Oracle Hard Parsing: A Closer Look

on January 28, 2015

The prior article discussed the Oracle library cache, the difference between a hard parse and a soft parse, and a bit on bind variable processing as well.

To review, Oracle hard parsing reads in statistics, utilizes index information and creates an execution plan. Soft parsing already has the execution plan and doesn’t need to revisit the statisticsand so on. The illustration below (taken from the Oracle Performance Tuning Guide) shows the steps the CBO (cost-based optimizer) takes to arrive at an execution plan.

Fig 1 Stages of SQL Processing in Oracle

Figure 2. How Oracle Arrives at an Explain Plan

This is the hard parse process.  At the end of this discussion, you will see why Oracle always looks to see if the SQL is already in the library cache first! (soft parse).

The CBO runs three to four SQL statements of its own during the hard parse process.  The SQL submitted by Oracle are called Dictionary SQL or Recursive SQL.  I’ll go with dictionary SQL for the remainder of this series.

These dictionary SQL statements are used to:

  1. Check the syntax of the table names and column names
  2. Pull in statistics
  3. Check permissions to all the objects involved
  4. Save the where clause predicates for future statistic runs
    1. the future statistics runs will produce histograms on these where clause items…another useful statistic that helps the CBO when there is skewed data…

The part in the dashed lines happens for both soft parsing and hard parsing.  The semantic checking, the permissions, and the lookup in the library cache.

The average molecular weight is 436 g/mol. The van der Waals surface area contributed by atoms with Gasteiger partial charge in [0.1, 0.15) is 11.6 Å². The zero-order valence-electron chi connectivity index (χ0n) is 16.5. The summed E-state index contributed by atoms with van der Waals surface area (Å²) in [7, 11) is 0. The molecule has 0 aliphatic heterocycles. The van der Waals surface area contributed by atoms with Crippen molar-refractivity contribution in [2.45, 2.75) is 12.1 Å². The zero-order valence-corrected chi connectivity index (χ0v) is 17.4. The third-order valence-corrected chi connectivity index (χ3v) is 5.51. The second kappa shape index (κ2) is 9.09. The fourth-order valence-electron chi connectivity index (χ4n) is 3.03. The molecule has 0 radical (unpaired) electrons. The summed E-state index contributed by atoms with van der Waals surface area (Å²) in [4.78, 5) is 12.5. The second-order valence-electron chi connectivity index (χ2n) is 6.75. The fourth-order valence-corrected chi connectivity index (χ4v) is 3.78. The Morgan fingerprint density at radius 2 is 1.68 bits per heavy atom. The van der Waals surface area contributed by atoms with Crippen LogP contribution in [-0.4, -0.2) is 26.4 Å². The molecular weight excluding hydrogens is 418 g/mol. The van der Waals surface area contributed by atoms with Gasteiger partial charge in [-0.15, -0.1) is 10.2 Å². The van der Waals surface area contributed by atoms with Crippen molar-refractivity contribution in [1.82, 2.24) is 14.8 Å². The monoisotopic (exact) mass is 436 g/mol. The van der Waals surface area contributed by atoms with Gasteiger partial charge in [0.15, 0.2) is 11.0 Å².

The first thing in the hard parse is to do the query transformation part.  This is where the CBO can do subtle and not so subtle rewrites of your SQL.  Query transformation came to be in Oracle9 but it really has been around like forever because Oracle has always added functions to where clause items where the data types don’t match (to make them match…).  This can show up with the SQL not using available indexes because indexes are not used when there are functions on where clause items.

The CBO likes to change sub queries to inline views (coding techniques) when the statistics tells the CBO that the  sub query might produce a larger number of rows.  Join conditions are better at handling larger volumes of rows (the inline view then becomes a join condition).  The CBO also likes to add additional where clause items that it thinks might help the processing process.

It evaluates columns such as this 3 way join condition:  IF col from table A = col from table B and col from table B = col from table C…therefore the col from table C = col from table A…and will add this line.

Fig 2 SQL Example

Figure 2. Example Oracle Explain Plan

Notice the SQL submitted for execution does not have an A.SATUS = OPEN syntax but it shows up in the explain plan!  This is query transformation at work.  The A B C SQL has seven lines of code.  The resulting explain plan also has seven lines of code.  The ‘*’ in the ID column indicates there is a where clause item from the SQL associated with this explain plan line.  Notice ID line 7 in the explain plan.  Look up the Predicate Information in the chart underneath…it shows for line 7 Filter (A.STATUS = ‘OPEN’).  Check the SQL syntax–there is no such line!  Query transformation added this line because B.STATUS = ‘OPEN’ (line 5 of the SQL) and A.STATUS = B.STATUS (line 3 of the SQL).

The next article will complete this discussion on hard parsing.


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